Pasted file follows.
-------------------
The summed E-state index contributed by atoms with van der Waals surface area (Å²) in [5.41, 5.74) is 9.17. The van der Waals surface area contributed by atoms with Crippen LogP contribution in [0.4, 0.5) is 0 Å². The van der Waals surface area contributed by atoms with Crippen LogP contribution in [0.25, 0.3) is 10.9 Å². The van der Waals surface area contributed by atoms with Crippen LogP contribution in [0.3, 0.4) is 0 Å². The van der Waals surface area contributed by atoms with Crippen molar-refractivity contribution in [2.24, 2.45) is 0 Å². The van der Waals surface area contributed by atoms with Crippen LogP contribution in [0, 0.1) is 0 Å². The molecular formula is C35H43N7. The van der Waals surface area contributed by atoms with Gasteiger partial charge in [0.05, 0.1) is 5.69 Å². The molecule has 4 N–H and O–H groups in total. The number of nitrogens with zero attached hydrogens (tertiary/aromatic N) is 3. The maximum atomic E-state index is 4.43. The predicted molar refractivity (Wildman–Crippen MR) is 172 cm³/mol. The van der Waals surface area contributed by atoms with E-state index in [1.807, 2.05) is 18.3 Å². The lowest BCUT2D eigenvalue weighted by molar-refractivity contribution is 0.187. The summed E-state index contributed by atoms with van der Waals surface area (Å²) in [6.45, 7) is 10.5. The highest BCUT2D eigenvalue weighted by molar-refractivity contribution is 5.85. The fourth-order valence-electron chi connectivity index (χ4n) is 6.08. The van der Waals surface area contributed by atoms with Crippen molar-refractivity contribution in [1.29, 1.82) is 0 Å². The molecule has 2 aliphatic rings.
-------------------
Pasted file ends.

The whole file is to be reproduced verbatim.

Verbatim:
The summed E-state index contributed by atoms with van der Waals surface area (Å²) in [5.41, 5.74) is 9.17. The van der Waals surface area contributed by atoms with Crippen LogP contribution in [0.4, 0.5) is 0 Å². The van der Waals surface area contributed by atoms with Crippen LogP contribution in [0.25, 0.3) is 10.9 Å². The van der Waals surface area contributed by atoms with Crippen LogP contribution in [0.3, 0.4) is 0 Å². The van der Waals surface area contributed by atoms with Crippen molar-refractivity contribution in [2.24, 2.45) is 0 Å². The van der Waals surface area contributed by atoms with Crippen LogP contribution in [0, 0.1) is 0 Å². The molecular formula is C35H43N7. The van der Waals surface area contributed by atoms with Gasteiger partial charge in [0.05, 0.1) is 5.69 Å². The molecule has 4 N–H and O–H groups in total. The number of nitrogens with zero attached hydrogens (tertiary/aromatic N) is 3. The maximum atomic E-state index is 4.43. The predicted molar refractivity (Wildman–Crippen MR) is 172 cm³/mol. The van der Waals surface area contributed by atoms with E-state index in [1.807, 2.05) is 18.3 Å². The lowest BCUT2D eigenvalue weighted by molar-refractivity contribution is 0.187. The summed E-state index contributed by atoms with van der Waals surface area (Å²) in [6.45, 7) is 10.5. The highest BCUT2D eigenvalue weighted by molar-refractivity contribution is 5.85. The fourth-order valence-electron chi connectivity index (χ4n) is 6.08. The van der Waals surface area contributed by atoms with Crippen molar-refractivity contribution in [1.29, 1.82) is 0 Å². The molecule has 2 aliphatic rings.